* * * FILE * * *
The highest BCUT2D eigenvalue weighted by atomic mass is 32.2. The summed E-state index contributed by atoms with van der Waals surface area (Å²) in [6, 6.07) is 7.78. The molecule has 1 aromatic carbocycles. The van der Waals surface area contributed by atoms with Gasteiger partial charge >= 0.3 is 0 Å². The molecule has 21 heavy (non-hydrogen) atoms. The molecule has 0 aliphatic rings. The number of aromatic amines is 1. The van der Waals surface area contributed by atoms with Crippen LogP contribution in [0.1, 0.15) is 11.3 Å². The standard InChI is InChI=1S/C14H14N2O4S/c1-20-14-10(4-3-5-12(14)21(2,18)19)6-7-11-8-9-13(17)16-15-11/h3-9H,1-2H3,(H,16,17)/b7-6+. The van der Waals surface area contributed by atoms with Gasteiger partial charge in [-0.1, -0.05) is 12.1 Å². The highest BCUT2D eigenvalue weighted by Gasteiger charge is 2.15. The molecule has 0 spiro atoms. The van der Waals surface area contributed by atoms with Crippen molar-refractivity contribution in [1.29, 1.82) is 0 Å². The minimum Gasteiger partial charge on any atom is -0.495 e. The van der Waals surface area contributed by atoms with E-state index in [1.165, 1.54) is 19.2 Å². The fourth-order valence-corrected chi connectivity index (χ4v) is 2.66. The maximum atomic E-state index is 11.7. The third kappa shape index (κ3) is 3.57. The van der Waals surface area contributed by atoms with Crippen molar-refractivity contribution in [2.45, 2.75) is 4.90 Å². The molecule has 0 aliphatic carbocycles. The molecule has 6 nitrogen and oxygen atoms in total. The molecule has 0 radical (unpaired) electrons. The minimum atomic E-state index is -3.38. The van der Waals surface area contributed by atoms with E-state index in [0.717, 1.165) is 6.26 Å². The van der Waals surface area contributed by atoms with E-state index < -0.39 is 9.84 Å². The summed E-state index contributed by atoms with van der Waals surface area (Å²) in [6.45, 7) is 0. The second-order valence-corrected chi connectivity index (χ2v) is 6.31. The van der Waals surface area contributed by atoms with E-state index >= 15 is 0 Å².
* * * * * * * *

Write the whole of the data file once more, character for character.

The highest BCUT2D eigenvalue weighted by atomic mass is 32.2. The summed E-state index contributed by atoms with van der Waals surface area (Å²) in [6, 6.07) is 7.78. The molecule has 1 aromatic carbocycles. The van der Waals surface area contributed by atoms with Gasteiger partial charge >= 0.3 is 0 Å². The molecule has 21 heavy (non-hydrogen) atoms. The molecule has 0 aliphatic rings. The number of aromatic amines is 1. The van der Waals surface area contributed by atoms with Crippen LogP contribution in [0.1, 0.15) is 11.3 Å². The standard InChI is InChI=1S/C14H14N2O4S/c1-20-14-10(4-3-5-12(14)21(2,18)19)6-7-11-8-9-13(17)16-15-11/h3-9H,1-2H3,(H,16,17)/b7-6+. The van der Waals surface area contributed by atoms with Gasteiger partial charge in [-0.1, -0.05) is 12.1 Å². The highest BCUT2D eigenvalue weighted by Gasteiger charge is 2.15. The molecule has 0 spiro atoms. The van der Waals surface area contributed by atoms with Crippen molar-refractivity contribution in [1.29, 1.82) is 0 Å². The minimum Gasteiger partial charge on any atom is -0.495 e. The van der Waals surface area contributed by atoms with E-state index in [1.165, 1.54) is 19.2 Å². The fourth-order valence-corrected chi connectivity index (χ4v) is 2.66. The maximum atomic E-state index is 11.7. The third kappa shape index (κ3) is 3.57. The van der Waals surface area contributed by atoms with Crippen molar-refractivity contribution in [2.45, 2.75) is 4.90 Å². The molecule has 0 aliphatic carbocycles. The molecule has 6 nitrogen and oxygen atoms in total. The molecule has 0 radical (unpaired) electrons. The minimum atomic E-state index is -3.38. The van der Waals surface area contributed by atoms with E-state index in [0.717, 1.165) is 6.26 Å². The van der Waals surface area contributed by atoms with E-state index < -0.39 is 9.84 Å². The summed E-state index contributed by atoms with van der Waals surface area (Å²) in [6.45, 7) is 0. The second-order valence-corrected chi connectivity index (χ2v) is 6.31. The van der Waals surface area contributed by atoms with E-state index >= 15 is 0 Å².